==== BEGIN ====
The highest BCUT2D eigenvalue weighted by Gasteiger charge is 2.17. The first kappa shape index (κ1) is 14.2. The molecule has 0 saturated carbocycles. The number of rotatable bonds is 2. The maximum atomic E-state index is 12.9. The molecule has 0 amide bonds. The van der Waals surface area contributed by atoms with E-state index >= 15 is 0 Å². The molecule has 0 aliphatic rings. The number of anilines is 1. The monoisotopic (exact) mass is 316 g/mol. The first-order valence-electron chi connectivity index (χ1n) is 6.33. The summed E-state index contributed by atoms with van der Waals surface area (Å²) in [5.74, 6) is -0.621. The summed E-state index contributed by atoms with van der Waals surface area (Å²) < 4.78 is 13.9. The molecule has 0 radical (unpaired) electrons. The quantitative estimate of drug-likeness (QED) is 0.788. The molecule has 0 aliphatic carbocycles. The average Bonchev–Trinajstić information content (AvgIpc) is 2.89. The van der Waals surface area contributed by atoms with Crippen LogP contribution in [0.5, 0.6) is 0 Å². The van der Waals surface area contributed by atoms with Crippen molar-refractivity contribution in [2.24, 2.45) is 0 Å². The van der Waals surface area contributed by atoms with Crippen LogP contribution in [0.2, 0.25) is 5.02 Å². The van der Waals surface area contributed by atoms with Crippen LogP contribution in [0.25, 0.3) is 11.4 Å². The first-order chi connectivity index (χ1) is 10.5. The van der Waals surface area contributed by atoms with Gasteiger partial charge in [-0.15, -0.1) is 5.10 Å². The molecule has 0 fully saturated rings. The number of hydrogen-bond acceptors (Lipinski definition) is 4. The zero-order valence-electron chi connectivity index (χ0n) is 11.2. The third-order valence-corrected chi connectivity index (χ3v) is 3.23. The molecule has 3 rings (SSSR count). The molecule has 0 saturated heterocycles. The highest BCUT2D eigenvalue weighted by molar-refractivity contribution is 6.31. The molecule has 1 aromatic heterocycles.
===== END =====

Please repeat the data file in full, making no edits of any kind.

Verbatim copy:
The highest BCUT2D eigenvalue weighted by Gasteiger charge is 2.17. The first kappa shape index (κ1) is 14.2. The molecule has 0 saturated carbocycles. The number of rotatable bonds is 2. The maximum atomic E-state index is 12.9. The molecule has 0 amide bonds. The van der Waals surface area contributed by atoms with E-state index >= 15 is 0 Å². The molecule has 0 aliphatic rings. The number of anilines is 1. The monoisotopic (exact) mass is 316 g/mol. The first-order valence-electron chi connectivity index (χ1n) is 6.33. The summed E-state index contributed by atoms with van der Waals surface area (Å²) in [5.74, 6) is -0.621. The summed E-state index contributed by atoms with van der Waals surface area (Å²) < 4.78 is 13.9. The molecule has 0 radical (unpaired) electrons. The quantitative estimate of drug-likeness (QED) is 0.788. The molecule has 0 aliphatic carbocycles. The average Bonchev–Trinajstić information content (AvgIpc) is 2.89. The van der Waals surface area contributed by atoms with Crippen LogP contribution in [0.5, 0.6) is 0 Å². The van der Waals surface area contributed by atoms with Crippen molar-refractivity contribution in [2.24, 2.45) is 0 Å². The van der Waals surface area contributed by atoms with Crippen LogP contribution in [0.2, 0.25) is 5.02 Å². The van der Waals surface area contributed by atoms with Crippen LogP contribution in [0.25, 0.3) is 11.4 Å². The first-order chi connectivity index (χ1) is 10.5. The van der Waals surface area contributed by atoms with Gasteiger partial charge in [-0.15, -0.1) is 5.10 Å². The molecule has 0 fully saturated rings. The number of hydrogen-bond acceptors (Lipinski definition) is 4. The zero-order valence-electron chi connectivity index (χ0n) is 11.2. The third-order valence-corrected chi connectivity index (χ3v) is 3.23. The molecule has 3 rings (SSSR count). The molecule has 0 saturated heterocycles. The highest BCUT2D eigenvalue weighted by molar-refractivity contribution is 6.31. The molecule has 1 aromatic heterocycles.